NAR: Pending Homes Sales Up 3.3% In July

Pending home sales increased 3.3% in July compared to June, but were still 2.1% below July 2013, the National Association of Realtors (NAR) reports.

Pending home sales have been on the rise since April – however, they declined 1.1% in June compared to May. The biggest increase so far this year came in May, when pending sales rose 6.6% compared to April. The increases in May and April were relatively modest by comparison.

Helping to drive the increase in pending home sales in July was a slight decline in mortgage interest rates in June, coupled with the fact that inventory has increased. Also helping is the fact that home price appreciation has slowed.

‘Interest rates are lower than they were a year ago, price growth continues to moderate and total housing inventory is at its highest level since August 2012,’ says Lawrence Yun, chief economist for NAR, in a statement. ‘The increase in the number of new and existing homes for sale is creating less competition and is giving prospective buyers more time to review their options before submitting an offer.’

Yun adds that an improving job market is also ‘helping family finances and giving them added confidence to enter the market.’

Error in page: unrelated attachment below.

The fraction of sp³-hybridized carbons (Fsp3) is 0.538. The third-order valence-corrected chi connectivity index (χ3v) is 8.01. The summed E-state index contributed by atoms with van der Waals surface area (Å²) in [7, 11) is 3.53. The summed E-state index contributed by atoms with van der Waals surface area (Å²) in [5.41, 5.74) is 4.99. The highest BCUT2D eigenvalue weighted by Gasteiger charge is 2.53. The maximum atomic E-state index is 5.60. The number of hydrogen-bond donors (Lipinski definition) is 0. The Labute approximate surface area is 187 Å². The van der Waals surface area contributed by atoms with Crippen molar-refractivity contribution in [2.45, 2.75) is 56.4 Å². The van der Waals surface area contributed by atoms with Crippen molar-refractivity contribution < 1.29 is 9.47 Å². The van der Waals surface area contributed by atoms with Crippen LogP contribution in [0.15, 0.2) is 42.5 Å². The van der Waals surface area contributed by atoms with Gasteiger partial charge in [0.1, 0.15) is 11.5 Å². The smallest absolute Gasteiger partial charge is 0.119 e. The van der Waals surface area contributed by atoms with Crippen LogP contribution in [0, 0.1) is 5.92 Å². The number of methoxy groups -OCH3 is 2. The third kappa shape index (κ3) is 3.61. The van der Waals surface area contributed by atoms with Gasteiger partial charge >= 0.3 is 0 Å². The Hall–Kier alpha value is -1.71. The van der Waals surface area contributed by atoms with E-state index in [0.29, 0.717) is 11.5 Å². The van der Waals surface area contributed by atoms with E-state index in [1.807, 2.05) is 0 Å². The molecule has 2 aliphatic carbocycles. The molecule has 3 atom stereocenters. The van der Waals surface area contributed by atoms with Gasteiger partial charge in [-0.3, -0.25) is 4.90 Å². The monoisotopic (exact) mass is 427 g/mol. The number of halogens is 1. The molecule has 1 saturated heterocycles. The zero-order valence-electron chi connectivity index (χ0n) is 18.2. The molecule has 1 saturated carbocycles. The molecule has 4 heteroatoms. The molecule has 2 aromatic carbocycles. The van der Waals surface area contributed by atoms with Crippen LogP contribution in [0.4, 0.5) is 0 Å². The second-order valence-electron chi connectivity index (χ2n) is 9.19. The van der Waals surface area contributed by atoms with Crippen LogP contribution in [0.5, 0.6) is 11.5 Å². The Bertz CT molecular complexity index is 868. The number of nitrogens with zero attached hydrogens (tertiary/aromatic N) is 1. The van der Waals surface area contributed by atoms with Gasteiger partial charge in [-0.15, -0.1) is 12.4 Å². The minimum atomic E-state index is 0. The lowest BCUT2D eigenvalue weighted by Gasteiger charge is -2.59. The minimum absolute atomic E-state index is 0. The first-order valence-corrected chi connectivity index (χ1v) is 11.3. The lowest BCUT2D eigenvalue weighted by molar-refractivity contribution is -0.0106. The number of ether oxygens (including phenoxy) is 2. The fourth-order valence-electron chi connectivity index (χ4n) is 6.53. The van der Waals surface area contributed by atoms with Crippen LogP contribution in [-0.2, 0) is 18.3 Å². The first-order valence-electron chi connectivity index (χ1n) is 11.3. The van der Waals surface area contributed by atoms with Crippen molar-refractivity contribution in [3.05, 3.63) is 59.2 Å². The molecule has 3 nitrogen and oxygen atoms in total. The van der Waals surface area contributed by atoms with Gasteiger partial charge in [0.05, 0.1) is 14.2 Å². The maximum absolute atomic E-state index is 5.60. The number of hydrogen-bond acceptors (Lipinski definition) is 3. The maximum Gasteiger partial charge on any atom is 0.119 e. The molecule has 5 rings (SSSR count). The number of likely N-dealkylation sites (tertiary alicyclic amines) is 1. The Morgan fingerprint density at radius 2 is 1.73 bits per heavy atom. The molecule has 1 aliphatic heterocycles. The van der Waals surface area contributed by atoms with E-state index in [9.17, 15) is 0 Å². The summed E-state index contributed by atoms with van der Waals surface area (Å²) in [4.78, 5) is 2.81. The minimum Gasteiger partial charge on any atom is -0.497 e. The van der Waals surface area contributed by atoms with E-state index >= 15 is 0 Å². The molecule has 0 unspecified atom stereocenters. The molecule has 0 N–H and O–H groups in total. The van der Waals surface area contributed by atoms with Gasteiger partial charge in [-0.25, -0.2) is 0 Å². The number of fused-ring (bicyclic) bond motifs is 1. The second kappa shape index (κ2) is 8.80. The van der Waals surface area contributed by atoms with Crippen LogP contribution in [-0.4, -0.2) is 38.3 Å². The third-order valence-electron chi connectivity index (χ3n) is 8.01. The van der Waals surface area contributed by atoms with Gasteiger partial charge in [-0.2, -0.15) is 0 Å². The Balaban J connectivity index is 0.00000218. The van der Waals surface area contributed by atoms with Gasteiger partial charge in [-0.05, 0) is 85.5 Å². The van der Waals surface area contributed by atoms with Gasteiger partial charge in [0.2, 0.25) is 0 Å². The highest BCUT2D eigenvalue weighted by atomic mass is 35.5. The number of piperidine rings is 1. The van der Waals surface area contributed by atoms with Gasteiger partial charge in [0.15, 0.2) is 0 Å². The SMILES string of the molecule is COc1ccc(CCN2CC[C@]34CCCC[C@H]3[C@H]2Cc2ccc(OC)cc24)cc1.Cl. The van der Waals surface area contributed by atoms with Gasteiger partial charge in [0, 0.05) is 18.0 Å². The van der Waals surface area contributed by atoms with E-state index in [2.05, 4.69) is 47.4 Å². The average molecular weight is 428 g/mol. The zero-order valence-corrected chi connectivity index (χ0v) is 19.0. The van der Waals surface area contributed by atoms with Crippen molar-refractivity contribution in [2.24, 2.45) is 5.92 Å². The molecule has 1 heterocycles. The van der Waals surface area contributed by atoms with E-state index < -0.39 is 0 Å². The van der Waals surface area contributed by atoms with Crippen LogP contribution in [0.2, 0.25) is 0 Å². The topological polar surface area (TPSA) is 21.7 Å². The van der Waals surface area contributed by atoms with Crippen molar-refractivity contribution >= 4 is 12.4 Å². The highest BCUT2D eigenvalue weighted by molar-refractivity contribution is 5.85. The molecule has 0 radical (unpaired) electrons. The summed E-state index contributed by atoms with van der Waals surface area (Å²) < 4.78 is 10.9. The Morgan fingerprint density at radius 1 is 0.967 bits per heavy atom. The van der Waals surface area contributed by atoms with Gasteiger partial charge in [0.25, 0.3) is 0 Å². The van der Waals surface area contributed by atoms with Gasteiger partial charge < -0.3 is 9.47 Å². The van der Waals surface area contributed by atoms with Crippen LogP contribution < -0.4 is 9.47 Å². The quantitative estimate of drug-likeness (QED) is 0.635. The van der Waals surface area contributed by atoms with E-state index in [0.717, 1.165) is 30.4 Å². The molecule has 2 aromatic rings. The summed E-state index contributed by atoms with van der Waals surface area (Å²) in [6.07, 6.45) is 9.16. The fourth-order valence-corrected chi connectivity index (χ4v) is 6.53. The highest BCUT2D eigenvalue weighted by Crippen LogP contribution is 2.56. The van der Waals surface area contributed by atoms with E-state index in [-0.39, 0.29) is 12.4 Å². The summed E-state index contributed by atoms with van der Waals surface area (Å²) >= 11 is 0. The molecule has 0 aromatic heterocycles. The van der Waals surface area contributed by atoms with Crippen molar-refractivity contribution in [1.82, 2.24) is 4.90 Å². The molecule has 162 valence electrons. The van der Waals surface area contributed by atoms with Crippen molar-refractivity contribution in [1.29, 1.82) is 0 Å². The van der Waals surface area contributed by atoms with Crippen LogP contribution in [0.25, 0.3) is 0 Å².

All major regions experienced healthy gains except for the Midwest, which saw pending home sales decline 0.4%. In the Northeast, pending home sales jumped 6.2%; in the South, they increased 4.2%; and in the West, they rose 4.0%.

Earlier this month, NAR reported that existing-home sales increased to a seasonally adjusted annual rate of 5.15 million in July, an increase of 2.4% from the 5.03 million in June and the highest annual pace so far this year. It was the fourth consecutive month that existing-home sales increased on a month-over-month basis.

Still, existing-home sales remain 4.3% below the 5.38 million-unit pace seen in July 2013.

Yun forecasts that existing-home sales will reach 4.98 million this year – down about 2.1% compared to 5.09 million in 2013. Most of the decline came in the first quarter of this year, when many Americans were dealing with one of the harshest winter seasons on record.

Yun further predicts that the national median existing-home price will increase 5% to 6% this year and another 4% to 5% next year.


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